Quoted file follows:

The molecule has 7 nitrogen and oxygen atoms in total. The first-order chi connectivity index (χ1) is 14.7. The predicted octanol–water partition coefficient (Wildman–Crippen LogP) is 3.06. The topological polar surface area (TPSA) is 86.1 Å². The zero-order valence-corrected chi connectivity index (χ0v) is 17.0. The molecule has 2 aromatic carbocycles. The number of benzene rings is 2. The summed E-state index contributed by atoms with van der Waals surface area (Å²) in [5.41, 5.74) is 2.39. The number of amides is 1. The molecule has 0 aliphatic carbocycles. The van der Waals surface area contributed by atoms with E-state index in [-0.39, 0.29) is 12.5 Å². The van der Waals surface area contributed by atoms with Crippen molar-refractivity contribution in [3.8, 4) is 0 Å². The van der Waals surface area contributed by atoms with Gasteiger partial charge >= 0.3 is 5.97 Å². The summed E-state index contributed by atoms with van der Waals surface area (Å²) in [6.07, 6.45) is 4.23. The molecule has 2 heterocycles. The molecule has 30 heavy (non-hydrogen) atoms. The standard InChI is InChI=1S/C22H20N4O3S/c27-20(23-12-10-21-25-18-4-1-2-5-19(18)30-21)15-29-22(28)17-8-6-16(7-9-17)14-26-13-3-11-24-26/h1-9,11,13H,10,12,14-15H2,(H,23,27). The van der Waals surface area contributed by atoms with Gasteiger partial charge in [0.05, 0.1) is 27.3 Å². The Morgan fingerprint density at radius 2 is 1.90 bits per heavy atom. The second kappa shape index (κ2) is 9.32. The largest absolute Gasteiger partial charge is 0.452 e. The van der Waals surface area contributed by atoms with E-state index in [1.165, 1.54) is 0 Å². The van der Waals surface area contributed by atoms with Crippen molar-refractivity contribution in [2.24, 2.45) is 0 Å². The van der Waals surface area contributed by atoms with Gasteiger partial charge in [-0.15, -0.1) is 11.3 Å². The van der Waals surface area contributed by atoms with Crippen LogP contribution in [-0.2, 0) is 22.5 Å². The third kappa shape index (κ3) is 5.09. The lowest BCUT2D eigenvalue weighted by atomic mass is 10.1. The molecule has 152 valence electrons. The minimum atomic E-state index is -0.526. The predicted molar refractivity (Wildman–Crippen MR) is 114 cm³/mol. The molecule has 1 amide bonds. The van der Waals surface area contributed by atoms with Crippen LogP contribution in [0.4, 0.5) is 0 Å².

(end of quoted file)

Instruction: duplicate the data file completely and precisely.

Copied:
The molecule has 7 nitrogen and oxygen atoms in total. The first-order chi connectivity index (χ1) is 14.7. The predicted octanol–water partition coefficient (Wildman–Crippen LogP) is 3.06. The topological polar surface area (TPSA) is 86.1 Å². The zero-order valence-corrected chi connectivity index (χ0v) is 17.0. The molecule has 2 aromatic carbocycles. The number of benzene rings is 2. The summed E-state index contributed by atoms with van der Waals surface area (Å²) in [5.41, 5.74) is 2.39. The number of amides is 1. The molecule has 0 aliphatic carbocycles. The van der Waals surface area contributed by atoms with E-state index in [-0.39, 0.29) is 12.5 Å². The van der Waals surface area contributed by atoms with Crippen molar-refractivity contribution in [3.8, 4) is 0 Å². The van der Waals surface area contributed by atoms with Gasteiger partial charge >= 0.3 is 5.97 Å². The summed E-state index contributed by atoms with van der Waals surface area (Å²) in [6.07, 6.45) is 4.23. The molecule has 2 heterocycles. The molecule has 30 heavy (non-hydrogen) atoms. The standard InChI is InChI=1S/C22H20N4O3S/c27-20(23-12-10-21-25-18-4-1-2-5-19(18)30-21)15-29-22(28)17-8-6-16(7-9-17)14-26-13-3-11-24-26/h1-9,11,13H,10,12,14-15H2,(H,23,27). The van der Waals surface area contributed by atoms with Gasteiger partial charge in [0.05, 0.1) is 27.3 Å². The Morgan fingerprint density at radius 2 is 1.90 bits per heavy atom. The second kappa shape index (κ2) is 9.32. The largest absolute Gasteiger partial charge is 0.452 e. The van der Waals surface area contributed by atoms with E-state index in [1.165, 1.54) is 0 Å². The van der Waals surface area contributed by atoms with Crippen molar-refractivity contribution in [2.24, 2.45) is 0 Å². The van der Waals surface area contributed by atoms with Gasteiger partial charge in [-0.15, -0.1) is 11.3 Å². The van der Waals surface area contributed by atoms with Crippen LogP contribution in [-0.2, 0) is 22.5 Å². The third kappa shape index (κ3) is 5.09. The lowest BCUT2D eigenvalue weighted by atomic mass is 10.1. The molecule has 152 valence electrons. The minimum atomic E-state index is -0.526. The predicted molar refractivity (Wildman–Crippen MR) is 114 cm³/mol. The molecule has 1 amide bonds. The van der Waals surface area contributed by atoms with Crippen LogP contribution in [0.4, 0.5) is 0 Å².